After attending the Software Defined Networking (SDN) conference called ONS this week, it continues to be clear that Enterprise, Data Center and Service Provider end user customers of traditional networking equipment from companies like Cisco (CSCO), Brocade (BRCD), F5 (FFIV), Palo Alto (PANW) etc. view SDN as a renaissance of networking that will drive innovation and reduce cost and complexity in their networks. On the other hand, when I listen to these end users speak about their initial SDN use cases and trials, they tend not to use much networking equipment from traditional networking vendors. One could easily infer from these initial use cases that SDN will be a renaissance for the end users, but a potential epitaph for traditional networking suppliers. While the SDN market is very embryonic, which makes answering the question above difficult at this time, SDN is likely to cause some type of disruption in the next three years. The "overhang" of SDN has and will likely continue to impact valuations of networking companies until there is more clarity on the ultimate impact of SDN.
Two use cases that struck home the potential disruption SDN offers were from Goldman Sachs and Google. Goldman Sachs talked about how it wrote its own basic firewall security application in their SDN trial. While it is likely this security application was not fully featured like a traditional firewall security appliance in the enterprise, the point is that Goldman Sachs was able to replicate enough of the basic security application through its own software development. Google discussed an application where it wrote its own load balancing code and developed its own Ethernet Switch using merchant silicon. Once again, load balancers and Ethernet Switches were not purchased from traditional networking companies, but rather developed by Google on its own.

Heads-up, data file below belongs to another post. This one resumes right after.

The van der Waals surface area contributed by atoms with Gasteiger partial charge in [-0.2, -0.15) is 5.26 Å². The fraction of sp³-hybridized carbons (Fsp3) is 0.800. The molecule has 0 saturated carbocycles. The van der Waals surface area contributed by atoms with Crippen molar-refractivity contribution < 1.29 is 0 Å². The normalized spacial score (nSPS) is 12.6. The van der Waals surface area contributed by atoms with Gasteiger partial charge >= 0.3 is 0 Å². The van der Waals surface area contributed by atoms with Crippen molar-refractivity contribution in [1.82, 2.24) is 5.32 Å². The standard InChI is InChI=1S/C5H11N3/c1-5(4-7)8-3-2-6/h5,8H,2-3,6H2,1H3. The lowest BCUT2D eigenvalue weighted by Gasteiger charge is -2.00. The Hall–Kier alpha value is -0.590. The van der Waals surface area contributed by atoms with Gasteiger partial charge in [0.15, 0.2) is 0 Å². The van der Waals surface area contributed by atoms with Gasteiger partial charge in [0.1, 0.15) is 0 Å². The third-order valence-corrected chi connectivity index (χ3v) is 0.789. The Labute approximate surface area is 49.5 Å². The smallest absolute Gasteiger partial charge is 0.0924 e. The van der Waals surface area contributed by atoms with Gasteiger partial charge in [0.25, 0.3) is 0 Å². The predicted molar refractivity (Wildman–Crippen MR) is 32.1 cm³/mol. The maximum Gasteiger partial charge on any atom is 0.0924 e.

Coincidentally, we have recently seen networking companies in the security market like Fortinet (FTNT) and in the load balancing and application delivery controller market like Radware (RDWR) and F5 miss 1Q13 Wall Street Estimates. It is a stretch at this point to say that these companies missed estimates due to a shift to SDN. But, it is fair to say that leading Web2.0 companies like Google (GOOG) and Facebook (FB) are already implementing some basic Layer 4-7 functionality in their networks on their own using the SDN construct, and large financial institutions like Goldman Sachs are trialing some internally-developed Layer 4-7 functionality. The more we hear about end users actually writing their own code for basic networking functionality in an SDN environment, and networking companies showing slowing or weak growth, the market has and will likely continue to discount lower valuations for such companies.
Additional disclosure: NT Advisors LLC is a consulting firm that services the technology, private equity and venture capital industries.